John M. Stephens
John M. Stephens
John Morley Stephens
November 17, 1932
|Died||June 18, 2015 (aged 82)|
Orange County, California, United States
|Occupation||Cinematographer, camera operator|
John Morley Stephens (November 17, 1932 – June 18, 2015) was an American cinematographer. He was noted for his innovative work on the 1966 film Grand Prix, for which he pioneered the use of a number of camera mounts and developed the first remotely operated pan-and-tilt-head camera. For this latter invention, he received a Technical Achievement Award from the Society of Operating Cameramen in 1994.
As a cinematographer, Stephens was known for his work on such films as Billy Jack, Blacula, Martin Scorsese's Boxcar Bertha, and William Friedkin's Sorcerer. He also shot the memorable bicycle chase for Steven Spielberg's E.T. the Extra-Terrestrial, though he did not receive on-screen credit for his work. He was also the second unit director and cameraman for John Landis' comedy Three Amigos and the aerial photographer for Phil Alden Robinson's acclaimed Field of Dreams. From the late 1980s onward, he more prominently worked as a second unit director of photography, most notably on Martin Brest's Midnight Run and James Cameron's Titanic.
As camera operator
- Bus Stop (1956) - 2nd assistant cameraman (uncredited)
- South Pacific (1958) - 2nd assistant cameraman (uncredited)
- The Hallelujah Trail (1965) - second unit (uncredited)
- Seconds (1966)
- Grand Prix (1966)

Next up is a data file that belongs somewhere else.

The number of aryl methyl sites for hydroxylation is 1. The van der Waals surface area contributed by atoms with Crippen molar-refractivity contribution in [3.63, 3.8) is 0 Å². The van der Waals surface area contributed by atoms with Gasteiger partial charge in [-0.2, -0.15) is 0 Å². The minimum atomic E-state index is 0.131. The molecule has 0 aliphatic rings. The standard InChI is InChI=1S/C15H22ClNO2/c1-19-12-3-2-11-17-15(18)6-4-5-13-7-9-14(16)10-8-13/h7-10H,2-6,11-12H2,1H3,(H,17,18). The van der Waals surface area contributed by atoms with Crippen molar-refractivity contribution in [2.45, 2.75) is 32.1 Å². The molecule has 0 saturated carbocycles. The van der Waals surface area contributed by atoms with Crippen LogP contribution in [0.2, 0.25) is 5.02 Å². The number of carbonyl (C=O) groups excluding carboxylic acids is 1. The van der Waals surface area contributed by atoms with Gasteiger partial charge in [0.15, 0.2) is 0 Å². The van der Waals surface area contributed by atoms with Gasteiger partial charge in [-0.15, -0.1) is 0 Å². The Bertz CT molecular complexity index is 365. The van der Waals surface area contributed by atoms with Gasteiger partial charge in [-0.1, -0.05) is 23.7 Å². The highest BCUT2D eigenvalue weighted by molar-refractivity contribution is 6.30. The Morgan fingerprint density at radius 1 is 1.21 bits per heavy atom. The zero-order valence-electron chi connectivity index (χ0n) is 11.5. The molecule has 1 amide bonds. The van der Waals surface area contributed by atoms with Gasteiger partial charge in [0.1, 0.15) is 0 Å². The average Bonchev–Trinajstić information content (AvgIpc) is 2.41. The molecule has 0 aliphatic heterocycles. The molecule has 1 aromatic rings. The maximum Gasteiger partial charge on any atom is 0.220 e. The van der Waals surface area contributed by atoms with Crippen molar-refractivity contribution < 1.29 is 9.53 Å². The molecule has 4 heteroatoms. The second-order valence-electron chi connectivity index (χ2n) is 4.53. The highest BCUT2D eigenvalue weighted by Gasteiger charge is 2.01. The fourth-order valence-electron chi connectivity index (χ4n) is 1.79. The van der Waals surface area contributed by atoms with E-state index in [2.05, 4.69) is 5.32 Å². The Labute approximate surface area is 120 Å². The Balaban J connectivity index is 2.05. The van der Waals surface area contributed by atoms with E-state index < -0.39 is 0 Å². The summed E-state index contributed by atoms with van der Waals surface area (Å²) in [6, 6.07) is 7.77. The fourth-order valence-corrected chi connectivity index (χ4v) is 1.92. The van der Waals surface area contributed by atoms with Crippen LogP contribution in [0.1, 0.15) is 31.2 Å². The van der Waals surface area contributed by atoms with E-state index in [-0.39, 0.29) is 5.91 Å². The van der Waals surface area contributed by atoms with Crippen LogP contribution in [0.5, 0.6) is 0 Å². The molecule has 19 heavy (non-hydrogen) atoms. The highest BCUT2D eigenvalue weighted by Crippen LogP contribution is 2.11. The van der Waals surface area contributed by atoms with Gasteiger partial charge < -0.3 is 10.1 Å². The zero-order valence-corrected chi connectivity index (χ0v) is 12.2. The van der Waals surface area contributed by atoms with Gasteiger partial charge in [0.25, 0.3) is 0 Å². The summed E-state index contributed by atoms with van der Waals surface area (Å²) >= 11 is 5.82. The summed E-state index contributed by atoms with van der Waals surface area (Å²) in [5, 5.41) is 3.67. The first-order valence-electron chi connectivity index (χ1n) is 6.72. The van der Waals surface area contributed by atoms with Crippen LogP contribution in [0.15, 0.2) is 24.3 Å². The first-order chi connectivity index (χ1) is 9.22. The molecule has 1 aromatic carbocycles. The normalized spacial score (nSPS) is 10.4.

- Ice Station Zebra (1968) - additional arctic photography
- Snowball Express (1972) - second unit
- The Fog (1980) - additional camera (uncredited)
- E.T. the Extra-Terrestrial (1982) - (uncredited)
- Indiana Jones and the Temple of Doom (1984) - California unit
- Three Amigos (1986) - second unit; also second unit director
- Field of Dreams (1989) - aerial photographer
- Run, Angel, Run (1969)
- Billy Jack (1971)
- Bunny O'Hare (1971)
- Boxcar Bertha (1972)
- Blacula (1972)
- Sorcerer (1977)
- Ski Patrol (1990)
As second unit director of photography
- The Other Side of the Mountain (1975)
- Midnight Run (1988)
- Loose Cannons (1990)
- Major League II (1994)
- Conspiracy Theory (1997)
- Titanic (1997)
- Six Days Seven Nights (1998)
- Bandits (2001)
- Stone, Matt (2014). James Garner's Motoring Life: Grand Prix the movie, Baja, The Rockford Files, and More. North Branch, MN: CarTech, Inc. p. 37. ISBN 978-1613251362. Retrieved June 26, 2015.
- Twohy, Jennifer (7 February 2014). "Marilyn and Me, John Stephens on filming Bus Stop in Sun Valley". CanalBlog. SunValley.com (original). Retrieved 26 June 2015.
John Stephens has gone where the action is," said the Society of Operating Cameramen in 1994 when it gave him the Technical Achievement Award for developing the first remotely controlled pan and tilt head camera on the Oscar-winning Grand Prix. "A top second unit cameraman and director he has photographed some of the most exciting images ever recorded on film. From breaking new ground on Grand Prix to the exciting bicycle chase in Steven Spielberg's ET, John has photographed the action from virtually every kind of vehicle, from lear jets to helicopters. (He has survived three helicopter crashes).
- "John Morley Stephens - Obituary". Legacy.com. 23 June 2015. Retrieved 26 June 2015.